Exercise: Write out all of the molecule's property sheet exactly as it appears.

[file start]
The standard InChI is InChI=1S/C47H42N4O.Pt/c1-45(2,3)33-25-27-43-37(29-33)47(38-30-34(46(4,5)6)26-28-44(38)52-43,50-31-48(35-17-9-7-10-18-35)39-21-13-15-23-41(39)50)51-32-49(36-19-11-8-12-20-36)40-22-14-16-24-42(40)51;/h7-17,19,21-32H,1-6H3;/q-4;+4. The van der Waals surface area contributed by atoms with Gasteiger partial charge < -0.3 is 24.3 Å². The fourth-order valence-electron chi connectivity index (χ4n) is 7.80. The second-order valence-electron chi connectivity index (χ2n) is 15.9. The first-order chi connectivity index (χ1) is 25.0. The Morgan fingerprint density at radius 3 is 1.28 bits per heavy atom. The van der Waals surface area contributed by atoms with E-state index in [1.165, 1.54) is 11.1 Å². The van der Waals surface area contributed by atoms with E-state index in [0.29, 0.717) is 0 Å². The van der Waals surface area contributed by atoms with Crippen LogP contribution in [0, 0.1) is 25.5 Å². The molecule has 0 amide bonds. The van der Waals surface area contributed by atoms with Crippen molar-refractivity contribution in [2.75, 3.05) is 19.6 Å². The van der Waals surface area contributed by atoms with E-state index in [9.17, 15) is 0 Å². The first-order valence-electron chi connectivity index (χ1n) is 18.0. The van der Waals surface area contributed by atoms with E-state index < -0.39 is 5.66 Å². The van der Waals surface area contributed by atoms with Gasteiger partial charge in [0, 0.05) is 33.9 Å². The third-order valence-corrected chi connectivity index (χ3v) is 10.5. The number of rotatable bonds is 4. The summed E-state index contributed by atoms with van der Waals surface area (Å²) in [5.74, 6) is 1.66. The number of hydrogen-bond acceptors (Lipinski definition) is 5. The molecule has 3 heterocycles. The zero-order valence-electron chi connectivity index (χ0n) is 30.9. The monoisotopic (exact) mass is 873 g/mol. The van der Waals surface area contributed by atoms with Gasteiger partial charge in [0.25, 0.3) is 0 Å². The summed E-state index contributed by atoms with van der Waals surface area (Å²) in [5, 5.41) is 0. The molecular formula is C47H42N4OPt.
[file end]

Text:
The standard InChI is InChI=1S/C47H42N4O.Pt/c1-45(2,3)33-25-27-43-37(29-33)47(38-30-34(46(4,5)6)26-28-44(38)52-43,50-31-48(35-17-9-7-10-18-35)39-21-13-15-23-41(39)50)51-32-49(36-19-11-8-12-20-36)40-22-14-16-24-42(40)51;/h7-17,19,21-32H,1-6H3;/q-4;+4. The van der Waals surface area contributed by atoms with Gasteiger partial charge < -0.3 is 24.3 Å². The fourth-order valence-electron chi connectivity index (χ4n) is 7.80. The second-order valence-electron chi connectivity index (χ2n) is 15.9. The first-order chi connectivity index (χ1) is 25.0. The Morgan fingerprint density at radius 3 is 1.28 bits per heavy atom. The van der Waals surface area contributed by atoms with E-state index in [1.165, 1.54) is 11.1 Å². The van der Waals surface area contributed by atoms with E-state index in [0.29, 0.717) is 0 Å². The van der Waals surface area contributed by atoms with Crippen LogP contribution in [0, 0.1) is 25.5 Å². The molecule has 0 amide bonds. The van der Waals surface area contributed by atoms with Crippen molar-refractivity contribution in [2.75, 3.05) is 19.6 Å². The van der Waals surface area contributed by atoms with E-state index in [9.17, 15) is 0 Å². The first-order valence-electron chi connectivity index (χ1n) is 18.0. The van der Waals surface area contributed by atoms with E-state index < -0.39 is 5.66 Å². The van der Waals surface area contributed by atoms with Gasteiger partial charge in [0, 0.05) is 33.9 Å². The third-order valence-corrected chi connectivity index (χ3v) is 10.5. The number of rotatable bonds is 4. The summed E-state index contributed by atoms with van der Waals surface area (Å²) in [5.74, 6) is 1.66. The number of hydrogen-bond acceptors (Lipinski definition) is 5. The molecule has 3 heterocycles. The zero-order valence-electron chi connectivity index (χ0n) is 30.9. The monoisotopic (exact) mass is 873 g/mol. The van der Waals surface area contributed by atoms with Gasteiger partial charge in [0.25, 0.3) is 0 Å². The summed E-state index contributed by atoms with van der Waals surface area (Å²) in [5, 5.41) is 0. The molecular formula is C47H42N4OPt.